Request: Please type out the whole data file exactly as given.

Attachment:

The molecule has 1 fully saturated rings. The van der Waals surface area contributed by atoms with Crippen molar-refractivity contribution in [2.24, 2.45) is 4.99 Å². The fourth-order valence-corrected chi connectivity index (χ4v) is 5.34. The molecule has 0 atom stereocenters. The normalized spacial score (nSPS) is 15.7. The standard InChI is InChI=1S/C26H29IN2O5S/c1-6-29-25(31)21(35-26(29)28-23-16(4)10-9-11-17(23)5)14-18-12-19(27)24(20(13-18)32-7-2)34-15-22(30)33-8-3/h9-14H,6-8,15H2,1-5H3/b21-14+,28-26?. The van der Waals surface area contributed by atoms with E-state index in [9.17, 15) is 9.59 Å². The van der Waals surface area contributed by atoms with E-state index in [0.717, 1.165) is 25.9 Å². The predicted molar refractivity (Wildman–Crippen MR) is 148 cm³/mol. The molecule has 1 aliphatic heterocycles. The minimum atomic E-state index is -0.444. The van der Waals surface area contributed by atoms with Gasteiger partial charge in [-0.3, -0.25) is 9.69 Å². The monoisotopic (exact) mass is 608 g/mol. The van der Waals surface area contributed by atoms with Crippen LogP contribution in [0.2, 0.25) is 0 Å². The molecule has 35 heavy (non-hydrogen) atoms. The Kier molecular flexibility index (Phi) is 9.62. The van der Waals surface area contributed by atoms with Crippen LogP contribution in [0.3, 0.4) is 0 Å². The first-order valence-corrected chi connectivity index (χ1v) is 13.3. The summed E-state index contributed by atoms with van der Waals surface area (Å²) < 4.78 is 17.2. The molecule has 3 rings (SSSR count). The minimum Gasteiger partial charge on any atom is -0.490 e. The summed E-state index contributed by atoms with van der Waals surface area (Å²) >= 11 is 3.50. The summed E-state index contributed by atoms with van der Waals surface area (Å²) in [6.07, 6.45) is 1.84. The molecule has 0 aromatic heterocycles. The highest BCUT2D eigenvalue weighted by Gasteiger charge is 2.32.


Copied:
The molecule has 1 fully saturated rings. The van der Waals surface area contributed by atoms with Crippen molar-refractivity contribution in [2.24, 2.45) is 4.99 Å². The fourth-order valence-corrected chi connectivity index (χ4v) is 5.34. The molecule has 0 atom stereocenters. The normalized spacial score (nSPS) is 15.7. The standard InChI is InChI=1S/C26H29IN2O5S/c1-6-29-25(31)21(35-26(29)28-23-16(4)10-9-11-17(23)5)14-18-12-19(27)24(20(13-18)32-7-2)34-15-22(30)33-8-3/h9-14H,6-8,15H2,1-5H3/b21-14+,28-26?. The van der Waals surface area contributed by atoms with E-state index in [9.17, 15) is 9.59 Å². The van der Waals surface area contributed by atoms with E-state index in [0.717, 1.165) is 25.9 Å². The predicted molar refractivity (Wildman–Crippen MR) is 148 cm³/mol. The molecule has 1 aliphatic heterocycles. The minimum atomic E-state index is -0.444. The van der Waals surface area contributed by atoms with Gasteiger partial charge in [-0.3, -0.25) is 9.69 Å². The monoisotopic (exact) mass is 608 g/mol. The van der Waals surface area contributed by atoms with Crippen LogP contribution in [0.2, 0.25) is 0 Å². The molecule has 35 heavy (non-hydrogen) atoms. The Kier molecular flexibility index (Phi) is 9.62. The van der Waals surface area contributed by atoms with Crippen LogP contribution in [0.3, 0.4) is 0 Å². The first-order valence-corrected chi connectivity index (χ1v) is 13.3. The summed E-state index contributed by atoms with van der Waals surface area (Å²) < 4.78 is 17.2. The molecule has 3 rings (SSSR count). The minimum Gasteiger partial charge on any atom is -0.490 e. The summed E-state index contributed by atoms with van der Waals surface area (Å²) >= 11 is 3.50. The summed E-state index contributed by atoms with van der Waals surface area (Å²) in [6.07, 6.45) is 1.84. The molecule has 0 aromatic heterocycles. The highest BCUT2D eigenvalue weighted by Gasteiger charge is 2.32.